While SAARC remains as one of the biggest examples of a regional organisation that failed, ASEAN remains a successful example of a regional grouping. Where the SAARC fails owing to political reasons, the BIMSTEC appears as a ray of hope. Despite the fact that BIMSTEC has been extremely slow in taking off, as it was formed in 1997 and the first summit took place only in 2004, the grouping has identified some of the most pressing issues facing the Bay of Bengal region, and an example of this is in the form of the Memorandum of Understanding (MoU) that was signed between the member countries in 2018 on the establishment of the BIMSTEC grid interconnection. This MoU facilitates cooperation towards the implementation of grid interconnections for the trade in electricity with a view to promoting rational and optimal power transmission in the BIMSTEC region. Amidst the global energy crisis that is emerging because of the prolonged Russia-Ukraine crisis in the West, arrangements such as this MoU become important. Also, the BIMSTEC is undertaking a series of steps to leverage the blue economy, given the fact that these countries are in a region that can leverage this facet of trade and economic relations. Amidst slowing global growth rates, finding newer arenas of cooperation to drive growth become important.

However, to the extent which potentials can be turned into realities remains a question, which adds to the doubts around the efficacy of regional organisations. Here, a quick look at what are considered successful examples of regional organisations becomes pertinent. The European Union (EU) and the ASEAN as stated previously are considered among the perfect examples of regional organisations. However, Brexit happened, and EU members currently remain divided on issues around how to tackle rising Chinese ambitions. While some EU members would want economic relations to strengthen in the hopes that they can avoid spiralling GDP rates through international trade, other are more cautious of the ways in which China leverages its economic supremacy over partner trading countries to seek political advantages. When China downgraded its diplomatic relations with Lithuania in 2021, when the latter refused to give into political diktats of Beijing, there was no unified condemnation from the EU. It took a year for the EU to request the World Trade Organization (WTO) for two panels against China against the economic coercion it was undertaking against Lithuania. As seen in this case as well in the slow take-off of the BIMSTEC, decisions take time to fructify in regional organisations. Even ASEAN countries are divided over how to tackle the rise of China, even though several members have sovereignty related disputes with China.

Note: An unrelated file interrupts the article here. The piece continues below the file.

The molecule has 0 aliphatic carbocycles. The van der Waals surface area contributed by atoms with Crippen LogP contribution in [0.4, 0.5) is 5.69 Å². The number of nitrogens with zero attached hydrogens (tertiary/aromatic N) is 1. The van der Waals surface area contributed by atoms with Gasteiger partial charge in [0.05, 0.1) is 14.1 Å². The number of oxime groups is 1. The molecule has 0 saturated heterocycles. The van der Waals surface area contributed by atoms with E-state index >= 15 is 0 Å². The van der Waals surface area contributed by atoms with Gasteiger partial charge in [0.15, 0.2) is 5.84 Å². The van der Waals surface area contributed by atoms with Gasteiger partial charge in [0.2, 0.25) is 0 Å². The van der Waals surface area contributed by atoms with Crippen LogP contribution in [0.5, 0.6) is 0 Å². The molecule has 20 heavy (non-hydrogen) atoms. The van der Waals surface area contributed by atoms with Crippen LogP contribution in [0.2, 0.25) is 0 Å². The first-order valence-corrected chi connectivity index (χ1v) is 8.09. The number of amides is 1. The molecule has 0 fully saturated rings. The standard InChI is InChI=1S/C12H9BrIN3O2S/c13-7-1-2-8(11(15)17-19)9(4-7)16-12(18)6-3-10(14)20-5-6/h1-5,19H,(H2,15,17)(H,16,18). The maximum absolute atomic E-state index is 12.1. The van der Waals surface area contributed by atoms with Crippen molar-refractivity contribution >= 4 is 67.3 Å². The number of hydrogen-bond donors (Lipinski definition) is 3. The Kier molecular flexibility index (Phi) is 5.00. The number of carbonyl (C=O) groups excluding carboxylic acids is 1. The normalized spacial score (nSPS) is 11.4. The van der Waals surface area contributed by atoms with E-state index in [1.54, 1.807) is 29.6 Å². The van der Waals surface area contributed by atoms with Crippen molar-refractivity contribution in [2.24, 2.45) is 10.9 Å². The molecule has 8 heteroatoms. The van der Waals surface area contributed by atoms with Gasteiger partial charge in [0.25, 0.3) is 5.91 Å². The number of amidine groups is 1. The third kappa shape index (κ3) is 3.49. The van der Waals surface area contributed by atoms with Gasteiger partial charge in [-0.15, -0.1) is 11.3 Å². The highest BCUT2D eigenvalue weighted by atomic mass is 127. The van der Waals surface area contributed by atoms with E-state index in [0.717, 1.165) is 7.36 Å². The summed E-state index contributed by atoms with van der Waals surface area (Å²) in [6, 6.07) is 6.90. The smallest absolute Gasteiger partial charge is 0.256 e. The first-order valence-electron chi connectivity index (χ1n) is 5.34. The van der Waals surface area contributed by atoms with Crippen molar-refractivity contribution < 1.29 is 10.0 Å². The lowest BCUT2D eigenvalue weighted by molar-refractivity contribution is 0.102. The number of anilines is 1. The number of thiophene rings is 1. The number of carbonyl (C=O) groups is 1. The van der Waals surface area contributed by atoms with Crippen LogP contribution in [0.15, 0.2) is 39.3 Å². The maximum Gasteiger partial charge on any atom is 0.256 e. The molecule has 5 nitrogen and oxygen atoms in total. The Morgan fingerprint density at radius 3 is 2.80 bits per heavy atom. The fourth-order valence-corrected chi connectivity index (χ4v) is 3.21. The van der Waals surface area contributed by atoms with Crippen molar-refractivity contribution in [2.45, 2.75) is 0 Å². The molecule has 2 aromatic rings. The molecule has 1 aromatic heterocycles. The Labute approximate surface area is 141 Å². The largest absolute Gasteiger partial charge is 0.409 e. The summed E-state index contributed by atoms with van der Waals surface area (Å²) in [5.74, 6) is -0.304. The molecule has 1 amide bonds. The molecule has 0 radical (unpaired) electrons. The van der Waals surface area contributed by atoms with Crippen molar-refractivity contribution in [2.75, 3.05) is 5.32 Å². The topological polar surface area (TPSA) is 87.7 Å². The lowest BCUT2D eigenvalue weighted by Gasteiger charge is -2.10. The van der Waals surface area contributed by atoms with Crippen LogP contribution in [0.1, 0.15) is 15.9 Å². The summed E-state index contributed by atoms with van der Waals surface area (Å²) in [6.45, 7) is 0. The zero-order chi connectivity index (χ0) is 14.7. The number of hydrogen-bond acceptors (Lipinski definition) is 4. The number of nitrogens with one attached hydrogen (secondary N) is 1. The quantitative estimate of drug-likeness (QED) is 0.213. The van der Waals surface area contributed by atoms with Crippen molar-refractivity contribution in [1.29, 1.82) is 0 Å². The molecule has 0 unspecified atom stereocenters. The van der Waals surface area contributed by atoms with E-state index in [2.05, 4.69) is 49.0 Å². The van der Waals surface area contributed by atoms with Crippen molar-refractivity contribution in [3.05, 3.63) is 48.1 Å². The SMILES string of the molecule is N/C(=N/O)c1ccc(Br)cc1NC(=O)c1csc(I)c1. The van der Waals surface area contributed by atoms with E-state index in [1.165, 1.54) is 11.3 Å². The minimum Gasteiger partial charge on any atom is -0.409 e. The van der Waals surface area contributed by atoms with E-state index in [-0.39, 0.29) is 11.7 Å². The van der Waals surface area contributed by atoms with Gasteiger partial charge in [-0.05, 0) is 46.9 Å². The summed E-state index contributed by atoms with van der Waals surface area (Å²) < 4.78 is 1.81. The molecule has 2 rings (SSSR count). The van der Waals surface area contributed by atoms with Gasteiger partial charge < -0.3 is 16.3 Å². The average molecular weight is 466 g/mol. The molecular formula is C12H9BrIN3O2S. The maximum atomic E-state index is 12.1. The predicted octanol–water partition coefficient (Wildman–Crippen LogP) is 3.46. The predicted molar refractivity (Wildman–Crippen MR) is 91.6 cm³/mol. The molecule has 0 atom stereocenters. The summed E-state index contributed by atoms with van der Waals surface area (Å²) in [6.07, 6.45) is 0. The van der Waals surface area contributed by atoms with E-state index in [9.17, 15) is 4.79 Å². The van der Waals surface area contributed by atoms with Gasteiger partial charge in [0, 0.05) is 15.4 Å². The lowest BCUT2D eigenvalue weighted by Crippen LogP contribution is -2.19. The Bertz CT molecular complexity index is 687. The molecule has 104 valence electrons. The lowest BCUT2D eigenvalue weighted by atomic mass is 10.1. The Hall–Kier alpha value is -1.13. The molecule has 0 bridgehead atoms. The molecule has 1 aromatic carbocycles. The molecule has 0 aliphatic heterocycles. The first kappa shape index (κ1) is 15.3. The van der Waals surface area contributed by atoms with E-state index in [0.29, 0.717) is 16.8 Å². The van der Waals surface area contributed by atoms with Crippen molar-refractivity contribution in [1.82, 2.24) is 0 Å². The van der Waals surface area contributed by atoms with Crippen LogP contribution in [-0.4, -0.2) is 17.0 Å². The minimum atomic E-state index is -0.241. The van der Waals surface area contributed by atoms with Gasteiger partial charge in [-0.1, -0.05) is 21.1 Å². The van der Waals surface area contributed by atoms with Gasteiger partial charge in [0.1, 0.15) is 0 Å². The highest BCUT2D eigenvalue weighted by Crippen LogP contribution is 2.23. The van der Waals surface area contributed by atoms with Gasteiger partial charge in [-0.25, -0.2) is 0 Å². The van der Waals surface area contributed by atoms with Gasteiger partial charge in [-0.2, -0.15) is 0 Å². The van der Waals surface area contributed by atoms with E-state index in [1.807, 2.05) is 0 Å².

If even the most successful regional organisations get so mired in delays and controversies, do their existence really matter is a constant question. While regional organisations may take time to take decisions, they are the best groupings to understand regional challenges since they inhabit the regional geographic space. Also, if decisions in regional organisations take time to fructify, decisions in bigger, international organisations take further time. The best bet to understand unfolding challenges in a particular regional space and to address them based on needs of capabilities of member states remain the strongest points of regional organisations. Regional organisations despite complications are here to stay!

This article is authored by Sriparna Pathak, associate professor and director, Northeast Asian Studies, OP Jindal University, Sonipat.